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This Thanksgiving, Banish the Body Bashing

This is a strange Thanksgiving in the Tartakovsky household, one that I didn’t think I’d be spending this way, this soon. This year, we’re spending Thanksgiving without my dad. He passed away in August, three days shy of his 58th birthday.

This Thanksgiving, I’ll try my best not to think about or feel guilty if I have too many bites of apple pie, if my outfit feels too tight, if I have surplus spoonfuls of stuffing. None of that seems important. In fact, this kind of thinking just seems silly, in the grand scheme of things. When a big part of your life is missing. When a big part of your life is painfully missed.

I’m not writing this post to say that people who worry about overeating don’t deserve to be concerned, are unjustified or vane for their concerns. These, too, are genuine feelings, which deserve exploring. Holidays are a notoriously difficult time for anyone with food or body image issues, and sometimes, families can make matters worse.

I’m writing this post because our body-bashing thoughts are time-consuming and distracting. They take us away from the real things in our lives. They take us away from those who love us unconditionally, regardless of our food choices or appearance. That’s how my dad was.

So this holiday season, focus on your loved ones (and working toward loving yourself unconditionally, too). As humans, we naturally take people for granted, unfortunately. Take this day to banish any exhausting, disparaging thoughts and focus on what’s important to you.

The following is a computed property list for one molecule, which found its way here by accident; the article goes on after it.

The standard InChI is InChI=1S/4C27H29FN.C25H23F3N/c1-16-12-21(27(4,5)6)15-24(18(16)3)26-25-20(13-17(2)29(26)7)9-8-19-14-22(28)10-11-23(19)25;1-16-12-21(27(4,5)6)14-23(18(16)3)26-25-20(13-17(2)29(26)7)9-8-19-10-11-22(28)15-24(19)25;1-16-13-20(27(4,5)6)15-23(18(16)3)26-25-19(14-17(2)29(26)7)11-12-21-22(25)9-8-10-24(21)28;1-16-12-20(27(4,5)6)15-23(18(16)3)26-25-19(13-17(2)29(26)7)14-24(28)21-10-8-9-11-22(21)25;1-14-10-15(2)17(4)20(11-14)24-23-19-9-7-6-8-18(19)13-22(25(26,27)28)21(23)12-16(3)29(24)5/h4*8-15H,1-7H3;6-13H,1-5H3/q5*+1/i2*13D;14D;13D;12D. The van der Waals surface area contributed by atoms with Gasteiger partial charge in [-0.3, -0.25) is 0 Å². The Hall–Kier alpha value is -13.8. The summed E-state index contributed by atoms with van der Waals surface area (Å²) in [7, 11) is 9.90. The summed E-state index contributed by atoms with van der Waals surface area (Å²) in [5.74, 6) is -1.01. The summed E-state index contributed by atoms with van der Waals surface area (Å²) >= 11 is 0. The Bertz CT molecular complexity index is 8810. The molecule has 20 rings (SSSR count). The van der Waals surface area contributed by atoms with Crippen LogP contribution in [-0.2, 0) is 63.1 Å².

If you’ve been working on building a healthier self-image and it’s been quite the challenge, simply take a break. Tell yourself that on this day, you’re taking a break from body bashing. On Thanksgiving Day, you’ll enjoy the little things like watching the parade with your loved ones, partaking in special traditions, seeing old friends.

If a negative thought pops up, just tell it to go away because it’s family time, and frankly, you can’t be bothered. Sure, this may not be easy. But it’s worth it. Sure, it might seem silly. But it may work.

And consider what you’re thankful for this holiday season.

Please share that below, and have a wonderful Thanksgiving!

OK, I’ll start us off:

I’m thankful that I’ve had 27 years with my dad, who truly was the greatest man on this planet (trust me, it’s true). I’m thankful for the memories, for the fact that I look a lot like him (which may be neither here, nor there  🙂 ).

I’m thankful for my mother, whose strength, grace and beauty only flourish.

I’m thankful for my longtime boyfriend, my family and close friends, whose love, generosity, support (and laugh-out-loud bad jokes) know no bounds.

I’m thankful for this beautiful blog and its beautiful readers.

I’m thankful for my handsome, fat kitty, who turned 15 just this October, who hasn’t left my side since my dad passed.

I’m thankful for what my body can do, how it’s always there when I need it most, no matter how mean I’ve been to it, no matter how many names I’ve called it, no matter how badly I’ve treated it.

This Thanksgiving, Banish the Body Bashing

Margarita Tartakovsky, MS

Margarita is an associate editor at She writes about everything from taking compassionate care of yourself at any weight, shape, and size, to coping healthfully with difficult emotions. Her goal is to give readers practical, empowering tips to better their lives, and to remind you that whatever you're struggling with, you're never, ever alone.

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APA Reference
Tartakovsky, M. (2009). This Thanksgiving, Banish the Body Bashing. Psych Central. Retrieved on June 2, 2020, from


Last updated: 25 Nov 2009
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